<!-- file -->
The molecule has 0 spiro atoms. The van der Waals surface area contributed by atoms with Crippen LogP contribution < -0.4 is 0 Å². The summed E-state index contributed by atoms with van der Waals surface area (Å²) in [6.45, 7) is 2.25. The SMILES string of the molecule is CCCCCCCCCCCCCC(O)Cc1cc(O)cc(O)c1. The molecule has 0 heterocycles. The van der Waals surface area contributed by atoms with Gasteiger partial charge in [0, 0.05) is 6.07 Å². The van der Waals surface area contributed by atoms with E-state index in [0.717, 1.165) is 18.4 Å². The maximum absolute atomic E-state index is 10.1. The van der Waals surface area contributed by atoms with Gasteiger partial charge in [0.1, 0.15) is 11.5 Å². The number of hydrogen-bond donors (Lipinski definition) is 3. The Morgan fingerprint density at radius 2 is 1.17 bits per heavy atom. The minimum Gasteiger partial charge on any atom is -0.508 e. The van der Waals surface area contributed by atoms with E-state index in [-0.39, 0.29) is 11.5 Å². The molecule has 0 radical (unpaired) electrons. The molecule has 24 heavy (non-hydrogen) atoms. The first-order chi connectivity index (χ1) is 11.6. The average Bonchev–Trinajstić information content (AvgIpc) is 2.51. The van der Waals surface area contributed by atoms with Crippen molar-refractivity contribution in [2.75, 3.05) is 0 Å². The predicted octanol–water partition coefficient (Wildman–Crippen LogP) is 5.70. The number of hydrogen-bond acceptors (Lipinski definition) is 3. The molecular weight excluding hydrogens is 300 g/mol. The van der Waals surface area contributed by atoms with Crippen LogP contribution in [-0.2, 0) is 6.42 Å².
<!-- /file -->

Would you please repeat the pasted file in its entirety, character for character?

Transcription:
The molecule has 0 spiro atoms. The van der Waals surface area contributed by atoms with Crippen LogP contribution < -0.4 is 0 Å². The summed E-state index contributed by atoms with van der Waals surface area (Å²) in [6.45, 7) is 2.25. The SMILES string of the molecule is CCCCCCCCCCCCCC(O)Cc1cc(O)cc(O)c1. The molecule has 0 heterocycles. The van der Waals surface area contributed by atoms with Gasteiger partial charge in [0, 0.05) is 6.07 Å². The van der Waals surface area contributed by atoms with E-state index in [0.717, 1.165) is 18.4 Å². The maximum absolute atomic E-state index is 10.1. The van der Waals surface area contributed by atoms with Gasteiger partial charge in [0.1, 0.15) is 11.5 Å². The number of hydrogen-bond donors (Lipinski definition) is 3. The Morgan fingerprint density at radius 2 is 1.17 bits per heavy atom. The minimum Gasteiger partial charge on any atom is -0.508 e. The van der Waals surface area contributed by atoms with E-state index in [-0.39, 0.29) is 11.5 Å². The molecule has 0 radical (unpaired) electrons. The molecule has 24 heavy (non-hydrogen) atoms. The first-order chi connectivity index (χ1) is 11.6. The average Bonchev–Trinajstić information content (AvgIpc) is 2.51. The van der Waals surface area contributed by atoms with Crippen molar-refractivity contribution in [2.75, 3.05) is 0 Å². The predicted octanol–water partition coefficient (Wildman–Crippen LogP) is 5.70. The number of hydrogen-bond acceptors (Lipinski definition) is 3. The molecular weight excluding hydrogens is 300 g/mol. The van der Waals surface area contributed by atoms with Crippen LogP contribution in [-0.2, 0) is 6.42 Å².